WAS it an act of protest or simply exasperation?
WAS it an act of protest or simply exasperation?
The decision by five blue-chip independent directors to resign from the government’s proposed superannuation privatisation vehicle, GESB Mutual, could be seen as either – and was painted as both – by various parties linked to the state’s $10 billion fund manager.
From inquiries made by WA Business News, the directors’ decision to act as one came from the belief that the state government had all but ruled out the mutualisation of the fund manager.
GESB Mutual chairman Wayne Osborn and fellow Western Australian directors Keith Spence and Fiona Harris, as well as east coast-based Andre Morony and Peter Warne, quit GESB Mutual late last month after receiving a draft report from Rod Whithear, who was appointed by Treasurer Troy Buswell to review the future of the state’s superannuation body.
The GESB demutualisation process was started officially in 2007 when the enabling legislation was agreed by state parliament following support from both sides of the political fence. The demutualisation was designed to allow state government employees to have choice while also providing GESB with the ability to retain some scale by attracting new members rather than just withering away.
The view was that, if choice was a one-way street, the smaller and potentially less sophisticated members would be left, reducing GESB’s economies of scale and making the remaining superannuation administration a costly burden for government.
The privatisation, however, stalled 18 months ago due to a disagreement about the cost of the privatisation to the government.
When then-treasurer Eric Ripper made an 11th-hour decision on June 30, 2008 to halt the process, it seemed to be little more than a delay in proceedings. Indeed, while Mr Osborn’s chairmanship had already been made public at that point, the other four independent directors were announced in October, with the rescheduled mutualisation expected within weeks.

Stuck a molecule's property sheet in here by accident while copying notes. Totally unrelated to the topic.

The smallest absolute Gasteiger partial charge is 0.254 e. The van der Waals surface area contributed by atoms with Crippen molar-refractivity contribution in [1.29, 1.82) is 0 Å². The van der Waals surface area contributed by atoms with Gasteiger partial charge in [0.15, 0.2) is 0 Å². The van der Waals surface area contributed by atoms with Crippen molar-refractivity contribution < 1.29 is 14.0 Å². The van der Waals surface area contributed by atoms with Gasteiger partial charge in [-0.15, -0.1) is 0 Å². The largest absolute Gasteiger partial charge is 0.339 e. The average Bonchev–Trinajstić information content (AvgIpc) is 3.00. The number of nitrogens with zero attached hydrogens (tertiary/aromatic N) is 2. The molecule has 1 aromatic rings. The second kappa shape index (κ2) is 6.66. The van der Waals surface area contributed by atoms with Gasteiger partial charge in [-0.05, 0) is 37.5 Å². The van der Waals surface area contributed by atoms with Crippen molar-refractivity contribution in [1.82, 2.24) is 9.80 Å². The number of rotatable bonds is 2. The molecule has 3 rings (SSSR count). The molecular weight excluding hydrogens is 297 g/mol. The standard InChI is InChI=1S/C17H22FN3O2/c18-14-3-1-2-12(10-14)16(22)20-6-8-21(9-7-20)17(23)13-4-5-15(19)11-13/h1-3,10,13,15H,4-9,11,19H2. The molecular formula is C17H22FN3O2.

It never happened and, almost a year and half later, they’ve had little to do in a formal capacity.
Events such as a change of state government and the global financial crisis, as well as continuing debate about the financial implications of the mutualisation, have conspired to put the privatisation further in doubt.
In July, Mr Buswell sought to have a rethink of the options in the form of Mr Whithear’s review.
The GESB Mutual board saw that draft a few weeks ago and, notwithstanding the opportunity to comment, clearly understood what the government had in mind did not involve the mutualisation plan which they’d been employed to oversee.
“This is a government decision,” one former director said. “If their intention is not to mutualise then there is no point in us being there.”
This was a point of view echoed by at least one other former director, though the official line was that the mutualisation process was salvageable, if unlikely.
Insiders at GESB believe the mutualisation could be achieved and that the big roadblocks of 18 months ago – the level of reserves and the tax impact – could be resolved.
But what can’t be undone is if the government has had a change of heart.